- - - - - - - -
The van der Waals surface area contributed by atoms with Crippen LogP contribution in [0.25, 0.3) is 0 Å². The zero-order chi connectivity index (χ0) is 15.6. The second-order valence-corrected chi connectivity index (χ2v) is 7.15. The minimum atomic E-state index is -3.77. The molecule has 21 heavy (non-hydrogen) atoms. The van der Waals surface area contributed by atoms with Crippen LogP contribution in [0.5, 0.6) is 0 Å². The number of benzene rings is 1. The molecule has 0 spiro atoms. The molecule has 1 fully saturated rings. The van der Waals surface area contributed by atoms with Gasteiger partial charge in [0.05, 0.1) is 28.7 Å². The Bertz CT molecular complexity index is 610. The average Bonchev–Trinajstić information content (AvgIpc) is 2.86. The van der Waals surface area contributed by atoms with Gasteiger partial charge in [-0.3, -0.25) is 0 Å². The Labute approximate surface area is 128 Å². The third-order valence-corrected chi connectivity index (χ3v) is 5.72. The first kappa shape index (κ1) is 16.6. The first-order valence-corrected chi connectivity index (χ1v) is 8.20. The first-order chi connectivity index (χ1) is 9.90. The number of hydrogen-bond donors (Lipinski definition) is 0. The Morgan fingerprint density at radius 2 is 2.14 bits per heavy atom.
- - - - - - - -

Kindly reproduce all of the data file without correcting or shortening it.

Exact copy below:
The van der Waals surface area contributed by atoms with Crippen LogP contribution in [0.25, 0.3) is 0 Å². The zero-order chi connectivity index (χ0) is 15.6. The second-order valence-corrected chi connectivity index (χ2v) is 7.15. The minimum atomic E-state index is -3.77. The molecule has 21 heavy (non-hydrogen) atoms. The van der Waals surface area contributed by atoms with Crippen LogP contribution in [0.5, 0.6) is 0 Å². The number of benzene rings is 1. The molecule has 0 spiro atoms. The molecule has 1 fully saturated rings. The van der Waals surface area contributed by atoms with Gasteiger partial charge in [0.05, 0.1) is 28.7 Å². The Bertz CT molecular complexity index is 610. The average Bonchev–Trinajstić information content (AvgIpc) is 2.86. The van der Waals surface area contributed by atoms with Gasteiger partial charge in [-0.3, -0.25) is 0 Å². The Labute approximate surface area is 128 Å². The third-order valence-corrected chi connectivity index (χ3v) is 5.72. The first kappa shape index (κ1) is 16.6. The first-order valence-corrected chi connectivity index (χ1v) is 8.20. The first-order chi connectivity index (χ1) is 9.90. The number of hydrogen-bond donors (Lipinski definition) is 0. The Morgan fingerprint density at radius 2 is 2.14 bits per heavy atom.